It can feel impossibly difficult to tell whether something is really over or just a rough patch, even though it often seems CRYSTAL clear when it’s your friend, or your partner’s other partner, or the couple having a fight at the brunch spot. Sometimes it takes an outside perspective and an objective read on what’s going on to tell whether it’s healthiest to separate — which is why our team is here to tell you from experience when it’s time to go.
If you’re feeling like you need to break up or take a break, you should trust your instincts. There were points in my last relationship where I really felt like we weren’t right for each other but chose to overlook. I never gave myself the space to reflect on pros and cons or how I truly felt whilst everything moved so fast. Looking back, there were so many red flags. My advice would be to always trust your instincts. If you don’t feel good in the company of your date/partner, if you feel unable to be your full self around them, if you doubt your compatibility with them, if you feel emotionally manipulated, if your feelings and reactions to things feel policed, trust those instincts.
Dani Janae, Writer
This one is hard because I’m the type to run away in a relationship. Generally, a good sign is the voice in your head saying “it’s time to break up.” When you aren’t on the same page anymore, when the physical intimacy is lacking, when you’re processing sessions become cyclical and mundane, if you leave their house crying every time, it’s time to break up. Another good one to look out for is not looking forward to or even dreading time spent together.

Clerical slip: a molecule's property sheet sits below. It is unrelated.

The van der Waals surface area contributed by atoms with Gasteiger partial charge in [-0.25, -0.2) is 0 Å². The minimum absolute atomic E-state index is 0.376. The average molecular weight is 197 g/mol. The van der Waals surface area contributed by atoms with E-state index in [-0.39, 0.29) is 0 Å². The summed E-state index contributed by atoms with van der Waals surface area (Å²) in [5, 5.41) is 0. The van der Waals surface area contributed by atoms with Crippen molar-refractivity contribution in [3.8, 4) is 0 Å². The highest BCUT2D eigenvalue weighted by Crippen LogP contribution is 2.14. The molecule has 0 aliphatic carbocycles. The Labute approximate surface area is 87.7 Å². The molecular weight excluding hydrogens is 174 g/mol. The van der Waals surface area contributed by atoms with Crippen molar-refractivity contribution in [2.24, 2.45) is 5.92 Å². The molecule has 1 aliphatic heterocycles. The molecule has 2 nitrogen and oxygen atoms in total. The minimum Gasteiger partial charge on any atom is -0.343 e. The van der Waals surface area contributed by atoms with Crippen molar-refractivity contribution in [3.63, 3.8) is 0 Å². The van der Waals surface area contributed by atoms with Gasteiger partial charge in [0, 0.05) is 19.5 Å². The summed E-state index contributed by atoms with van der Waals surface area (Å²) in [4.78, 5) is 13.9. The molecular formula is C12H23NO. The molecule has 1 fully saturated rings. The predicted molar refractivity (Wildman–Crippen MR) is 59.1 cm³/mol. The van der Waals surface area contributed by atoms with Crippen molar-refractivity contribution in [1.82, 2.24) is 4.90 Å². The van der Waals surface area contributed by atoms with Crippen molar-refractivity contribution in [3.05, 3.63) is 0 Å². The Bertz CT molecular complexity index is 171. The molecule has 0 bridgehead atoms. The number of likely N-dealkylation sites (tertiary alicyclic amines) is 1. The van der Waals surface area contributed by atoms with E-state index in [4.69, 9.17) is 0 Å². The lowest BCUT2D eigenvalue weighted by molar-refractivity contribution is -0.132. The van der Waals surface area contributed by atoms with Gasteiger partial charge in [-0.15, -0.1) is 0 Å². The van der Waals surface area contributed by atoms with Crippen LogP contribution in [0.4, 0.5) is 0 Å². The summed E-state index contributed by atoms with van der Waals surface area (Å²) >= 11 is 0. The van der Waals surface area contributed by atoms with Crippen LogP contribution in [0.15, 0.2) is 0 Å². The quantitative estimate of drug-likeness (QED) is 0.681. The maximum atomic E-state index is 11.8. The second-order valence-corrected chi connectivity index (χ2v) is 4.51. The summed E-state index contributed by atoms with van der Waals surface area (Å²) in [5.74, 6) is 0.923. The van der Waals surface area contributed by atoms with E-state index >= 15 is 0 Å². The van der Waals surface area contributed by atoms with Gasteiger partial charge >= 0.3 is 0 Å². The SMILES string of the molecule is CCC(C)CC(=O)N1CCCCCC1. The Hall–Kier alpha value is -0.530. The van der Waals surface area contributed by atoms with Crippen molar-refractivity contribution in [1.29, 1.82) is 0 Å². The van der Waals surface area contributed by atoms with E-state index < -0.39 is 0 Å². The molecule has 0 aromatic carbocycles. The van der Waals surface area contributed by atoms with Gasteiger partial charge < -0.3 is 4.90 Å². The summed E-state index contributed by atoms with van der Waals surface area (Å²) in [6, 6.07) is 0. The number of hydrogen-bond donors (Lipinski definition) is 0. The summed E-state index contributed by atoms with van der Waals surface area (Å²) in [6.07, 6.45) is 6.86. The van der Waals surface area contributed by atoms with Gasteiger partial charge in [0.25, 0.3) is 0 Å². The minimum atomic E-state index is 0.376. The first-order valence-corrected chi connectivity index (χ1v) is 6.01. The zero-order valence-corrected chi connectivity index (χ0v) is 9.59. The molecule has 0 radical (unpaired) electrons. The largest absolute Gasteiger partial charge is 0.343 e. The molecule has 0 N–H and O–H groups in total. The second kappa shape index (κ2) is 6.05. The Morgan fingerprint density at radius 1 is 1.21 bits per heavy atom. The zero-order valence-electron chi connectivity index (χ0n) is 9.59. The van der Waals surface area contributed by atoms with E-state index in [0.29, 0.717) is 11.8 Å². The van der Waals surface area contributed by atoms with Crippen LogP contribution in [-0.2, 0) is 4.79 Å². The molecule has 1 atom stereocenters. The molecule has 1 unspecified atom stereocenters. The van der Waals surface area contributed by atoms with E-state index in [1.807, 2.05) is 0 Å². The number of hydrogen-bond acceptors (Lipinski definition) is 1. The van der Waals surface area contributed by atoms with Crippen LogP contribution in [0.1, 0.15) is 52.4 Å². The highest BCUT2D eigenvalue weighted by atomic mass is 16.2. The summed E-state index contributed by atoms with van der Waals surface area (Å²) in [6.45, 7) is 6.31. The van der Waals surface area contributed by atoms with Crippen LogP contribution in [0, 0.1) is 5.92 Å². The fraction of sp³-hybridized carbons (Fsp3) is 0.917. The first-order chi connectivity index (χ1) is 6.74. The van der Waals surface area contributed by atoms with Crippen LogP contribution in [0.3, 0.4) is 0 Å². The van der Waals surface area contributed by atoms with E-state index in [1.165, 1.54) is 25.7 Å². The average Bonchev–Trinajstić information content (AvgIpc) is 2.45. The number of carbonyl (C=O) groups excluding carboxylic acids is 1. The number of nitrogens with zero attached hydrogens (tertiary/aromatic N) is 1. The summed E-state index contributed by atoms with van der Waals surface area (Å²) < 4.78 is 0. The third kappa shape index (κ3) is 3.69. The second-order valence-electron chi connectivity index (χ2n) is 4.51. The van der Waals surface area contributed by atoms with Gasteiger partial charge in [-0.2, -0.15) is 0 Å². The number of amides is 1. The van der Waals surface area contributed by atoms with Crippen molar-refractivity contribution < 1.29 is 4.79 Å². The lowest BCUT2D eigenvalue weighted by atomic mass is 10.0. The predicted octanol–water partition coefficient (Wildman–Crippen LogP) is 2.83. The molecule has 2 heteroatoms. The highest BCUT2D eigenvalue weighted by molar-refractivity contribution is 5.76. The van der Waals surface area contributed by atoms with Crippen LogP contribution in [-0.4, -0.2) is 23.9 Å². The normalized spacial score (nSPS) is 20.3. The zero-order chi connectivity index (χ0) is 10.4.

Heather Hogan, Senior Writer
As soon as someone’s behavior starts making you question your self-worth or your reality, it’s time to go.
Jehan Roberson, Writer
When they’re no longer curious about the other person. When there’s a divestment from the other person’s growth.
Kayla Kumari Upadhyaya, Writer
Does the relationship take more from you than it gives to you? It’s probably time to end it. All relationships require compromise, but they shouldn’t require sacrifice—at least not consistently. If you find yourself giving all of the time and never receiving, it’s time to go. On the other side of that, if you realize that YOU’RE the person who is always taking, you should probably leave your partner, but I’ve found that those people don’t usually have that self-awareness. Yes, relationships can be hard work, but they shouldn’t be so hard that it feels like work all the time.
Also, I just want to say that except in extreme circumstances, you should tread lightly when telling OTHER people to break up with their partners. It’s hard to really know the inner workings of others’ relationships, and in my experience, people don’t always listen to “dump them” directives and it can end up affecting friendships. If someone comes to you asking for the specific advice about whether to break up with someone, go for it.
Malic White, Writer